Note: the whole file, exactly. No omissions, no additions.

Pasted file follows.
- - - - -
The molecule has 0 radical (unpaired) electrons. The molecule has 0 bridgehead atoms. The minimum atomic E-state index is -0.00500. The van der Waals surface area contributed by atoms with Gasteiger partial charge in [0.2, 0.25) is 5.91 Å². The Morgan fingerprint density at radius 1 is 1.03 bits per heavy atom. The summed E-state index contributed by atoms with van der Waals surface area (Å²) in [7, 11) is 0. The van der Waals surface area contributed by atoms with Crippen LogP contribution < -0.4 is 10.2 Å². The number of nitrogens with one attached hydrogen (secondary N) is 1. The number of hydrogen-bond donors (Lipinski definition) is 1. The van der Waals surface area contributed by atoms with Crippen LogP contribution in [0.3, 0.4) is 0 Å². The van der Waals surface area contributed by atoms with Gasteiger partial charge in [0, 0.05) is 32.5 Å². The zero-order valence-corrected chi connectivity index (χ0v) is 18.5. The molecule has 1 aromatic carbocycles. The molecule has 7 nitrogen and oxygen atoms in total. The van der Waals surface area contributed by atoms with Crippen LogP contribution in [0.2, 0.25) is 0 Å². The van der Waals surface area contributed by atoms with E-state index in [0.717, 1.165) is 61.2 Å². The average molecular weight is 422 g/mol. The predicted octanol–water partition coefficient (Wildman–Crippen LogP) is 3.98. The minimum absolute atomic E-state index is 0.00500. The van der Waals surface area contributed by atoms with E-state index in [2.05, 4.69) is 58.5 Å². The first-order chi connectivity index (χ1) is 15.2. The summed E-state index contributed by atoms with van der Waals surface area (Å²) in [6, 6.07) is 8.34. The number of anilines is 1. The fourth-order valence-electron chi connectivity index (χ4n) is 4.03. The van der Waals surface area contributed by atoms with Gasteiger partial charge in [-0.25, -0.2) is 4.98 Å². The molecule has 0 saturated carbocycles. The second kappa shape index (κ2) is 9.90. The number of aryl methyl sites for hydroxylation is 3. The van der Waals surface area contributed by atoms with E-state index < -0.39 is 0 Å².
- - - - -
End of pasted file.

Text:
The molecule has 0 radical (unpaired) electrons. The molecule has 0 bridgehead atoms. The minimum atomic E-state index is -0.00500. The van der Waals surface area contributed by atoms with Gasteiger partial charge in [0.2, 0.25) is 5.91 Å². The Morgan fingerprint density at radius 1 is 1.03 bits per heavy atom. The summed E-state index contributed by atoms with van der Waals surface area (Å²) in [7, 11) is 0. The van der Waals surface area contributed by atoms with Crippen LogP contribution < -0.4 is 10.2 Å². The number of nitrogens with one attached hydrogen (secondary N) is 1. The number of hydrogen-bond donors (Lipinski definition) is 1. The van der Waals surface area contributed by atoms with Crippen LogP contribution in [0.3, 0.4) is 0 Å². The van der Waals surface area contributed by atoms with Gasteiger partial charge in [0, 0.05) is 32.5 Å². The zero-order valence-corrected chi connectivity index (χ0v) is 18.5. The molecule has 1 aromatic carbocycles. The molecule has 7 nitrogen and oxygen atoms in total. The van der Waals surface area contributed by atoms with Crippen LogP contribution in [0.2, 0.25) is 0 Å². The van der Waals surface area contributed by atoms with E-state index in [0.717, 1.165) is 61.2 Å². The average molecular weight is 422 g/mol. The predicted octanol–water partition coefficient (Wildman–Crippen LogP) is 3.98. The minimum absolute atomic E-state index is 0.00500. The van der Waals surface area contributed by atoms with E-state index in [2.05, 4.69) is 58.5 Å². The first-order chi connectivity index (χ1) is 15.2. The summed E-state index contributed by atoms with van der Waals surface area (Å²) in [6, 6.07) is 8.34. The number of anilines is 1. The fourth-order valence-electron chi connectivity index (χ4n) is 4.03. The van der Waals surface area contributed by atoms with Gasteiger partial charge in [-0.25, -0.2) is 4.98 Å². The molecule has 0 saturated carbocycles. The second kappa shape index (κ2) is 9.90. The number of aryl methyl sites for hydroxylation is 3. The van der Waals surface area contributed by atoms with E-state index < -0.39 is 0 Å².